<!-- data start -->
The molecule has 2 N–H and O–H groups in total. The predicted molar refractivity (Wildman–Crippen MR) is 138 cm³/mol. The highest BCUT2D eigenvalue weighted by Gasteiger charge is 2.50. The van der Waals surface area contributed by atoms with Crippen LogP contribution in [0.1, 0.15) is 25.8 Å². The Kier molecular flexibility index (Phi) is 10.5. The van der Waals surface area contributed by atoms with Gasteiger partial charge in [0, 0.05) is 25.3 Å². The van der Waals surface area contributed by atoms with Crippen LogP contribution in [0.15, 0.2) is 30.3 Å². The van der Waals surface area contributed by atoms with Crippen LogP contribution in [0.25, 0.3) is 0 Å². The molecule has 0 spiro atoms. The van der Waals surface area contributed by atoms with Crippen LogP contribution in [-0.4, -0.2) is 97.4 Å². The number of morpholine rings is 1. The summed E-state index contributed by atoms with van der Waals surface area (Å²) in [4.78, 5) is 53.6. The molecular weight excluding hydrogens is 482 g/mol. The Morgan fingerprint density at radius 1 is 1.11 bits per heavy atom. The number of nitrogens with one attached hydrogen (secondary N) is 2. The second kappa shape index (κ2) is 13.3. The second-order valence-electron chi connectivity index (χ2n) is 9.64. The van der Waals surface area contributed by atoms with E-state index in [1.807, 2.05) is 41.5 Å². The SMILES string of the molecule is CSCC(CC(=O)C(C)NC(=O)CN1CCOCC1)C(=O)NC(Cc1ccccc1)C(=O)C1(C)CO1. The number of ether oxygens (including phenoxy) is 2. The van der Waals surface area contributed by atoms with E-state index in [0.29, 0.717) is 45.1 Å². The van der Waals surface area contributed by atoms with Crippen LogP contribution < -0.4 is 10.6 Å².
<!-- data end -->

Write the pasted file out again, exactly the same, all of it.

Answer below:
The molecule has 2 N–H and O–H groups in total. The predicted molar refractivity (Wildman–Crippen MR) is 138 cm³/mol. The highest BCUT2D eigenvalue weighted by Gasteiger charge is 2.50. The van der Waals surface area contributed by atoms with Crippen LogP contribution in [0.1, 0.15) is 25.8 Å². The Kier molecular flexibility index (Phi) is 10.5. The van der Waals surface area contributed by atoms with Gasteiger partial charge in [0, 0.05) is 25.3 Å². The van der Waals surface area contributed by atoms with Crippen LogP contribution in [0.15, 0.2) is 30.3 Å². The van der Waals surface area contributed by atoms with Crippen LogP contribution in [0.25, 0.3) is 0 Å². The molecule has 0 spiro atoms. The van der Waals surface area contributed by atoms with Crippen LogP contribution in [-0.4, -0.2) is 97.4 Å². The number of morpholine rings is 1. The summed E-state index contributed by atoms with van der Waals surface area (Å²) in [4.78, 5) is 53.6. The molecular weight excluding hydrogens is 482 g/mol. The Morgan fingerprint density at radius 1 is 1.11 bits per heavy atom. The number of nitrogens with one attached hydrogen (secondary N) is 2. The second kappa shape index (κ2) is 13.3. The second-order valence-electron chi connectivity index (χ2n) is 9.64. The van der Waals surface area contributed by atoms with E-state index in [1.807, 2.05) is 41.5 Å². The SMILES string of the molecule is CSCC(CC(=O)C(C)NC(=O)CN1CCOCC1)C(=O)NC(Cc1ccccc1)C(=O)C1(C)CO1. The number of ether oxygens (including phenoxy) is 2. The van der Waals surface area contributed by atoms with E-state index in [0.29, 0.717) is 45.1 Å². The van der Waals surface area contributed by atoms with Crippen LogP contribution < -0.4 is 10.6 Å².